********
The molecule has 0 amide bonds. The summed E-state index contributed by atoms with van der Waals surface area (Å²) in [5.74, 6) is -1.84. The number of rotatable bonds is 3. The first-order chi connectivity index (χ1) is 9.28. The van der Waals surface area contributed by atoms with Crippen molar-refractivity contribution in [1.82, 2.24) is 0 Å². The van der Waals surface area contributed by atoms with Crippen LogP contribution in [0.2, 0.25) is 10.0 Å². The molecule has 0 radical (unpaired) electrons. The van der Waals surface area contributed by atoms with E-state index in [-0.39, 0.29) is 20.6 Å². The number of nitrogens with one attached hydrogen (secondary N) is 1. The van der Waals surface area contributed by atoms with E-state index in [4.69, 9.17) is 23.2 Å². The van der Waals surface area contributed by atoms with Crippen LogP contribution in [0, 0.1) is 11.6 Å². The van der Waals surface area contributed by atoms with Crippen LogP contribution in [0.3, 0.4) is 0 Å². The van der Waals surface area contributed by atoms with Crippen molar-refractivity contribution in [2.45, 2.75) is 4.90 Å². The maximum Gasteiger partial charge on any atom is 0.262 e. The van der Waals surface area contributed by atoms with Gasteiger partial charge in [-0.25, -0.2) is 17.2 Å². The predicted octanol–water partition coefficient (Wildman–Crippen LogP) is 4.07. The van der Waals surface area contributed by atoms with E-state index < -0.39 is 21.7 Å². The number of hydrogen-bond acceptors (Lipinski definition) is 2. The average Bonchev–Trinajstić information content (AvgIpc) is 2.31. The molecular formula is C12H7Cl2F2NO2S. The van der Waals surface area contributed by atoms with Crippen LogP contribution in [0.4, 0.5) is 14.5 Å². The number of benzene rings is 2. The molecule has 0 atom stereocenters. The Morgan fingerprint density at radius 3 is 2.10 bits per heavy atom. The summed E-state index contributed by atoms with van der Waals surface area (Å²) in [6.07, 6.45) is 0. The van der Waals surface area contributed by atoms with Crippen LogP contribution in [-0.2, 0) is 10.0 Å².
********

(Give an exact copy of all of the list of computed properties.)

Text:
The molecule has 0 amide bonds. The summed E-state index contributed by atoms with van der Waals surface area (Å²) in [5.74, 6) is -1.84. The number of rotatable bonds is 3. The first-order chi connectivity index (χ1) is 9.28. The van der Waals surface area contributed by atoms with Crippen molar-refractivity contribution in [1.82, 2.24) is 0 Å². The van der Waals surface area contributed by atoms with Crippen LogP contribution in [0.2, 0.25) is 10.0 Å². The molecule has 0 radical (unpaired) electrons. The van der Waals surface area contributed by atoms with E-state index in [-0.39, 0.29) is 20.6 Å². The number of nitrogens with one attached hydrogen (secondary N) is 1. The van der Waals surface area contributed by atoms with E-state index in [4.69, 9.17) is 23.2 Å². The van der Waals surface area contributed by atoms with Crippen LogP contribution in [0, 0.1) is 11.6 Å². The van der Waals surface area contributed by atoms with Crippen LogP contribution in [0.3, 0.4) is 0 Å². The van der Waals surface area contributed by atoms with Crippen molar-refractivity contribution in [2.45, 2.75) is 4.90 Å². The maximum Gasteiger partial charge on any atom is 0.262 e. The van der Waals surface area contributed by atoms with Gasteiger partial charge in [-0.25, -0.2) is 17.2 Å². The predicted octanol–water partition coefficient (Wildman–Crippen LogP) is 4.07. The van der Waals surface area contributed by atoms with E-state index < -0.39 is 21.7 Å². The number of hydrogen-bond acceptors (Lipinski definition) is 2. The average Bonchev–Trinajstić information content (AvgIpc) is 2.31. The molecular formula is C12H7Cl2F2NO2S. The van der Waals surface area contributed by atoms with Crippen LogP contribution in [0.4, 0.5) is 14.5 Å². The number of benzene rings is 2. The molecule has 0 atom stereocenters. The Morgan fingerprint density at radius 3 is 2.10 bits per heavy atom. The summed E-state index contributed by atoms with van der Waals surface area (Å²) in [6.07, 6.45) is 0. The van der Waals surface area contributed by atoms with Crippen LogP contribution in [-0.2, 0) is 10.0 Å².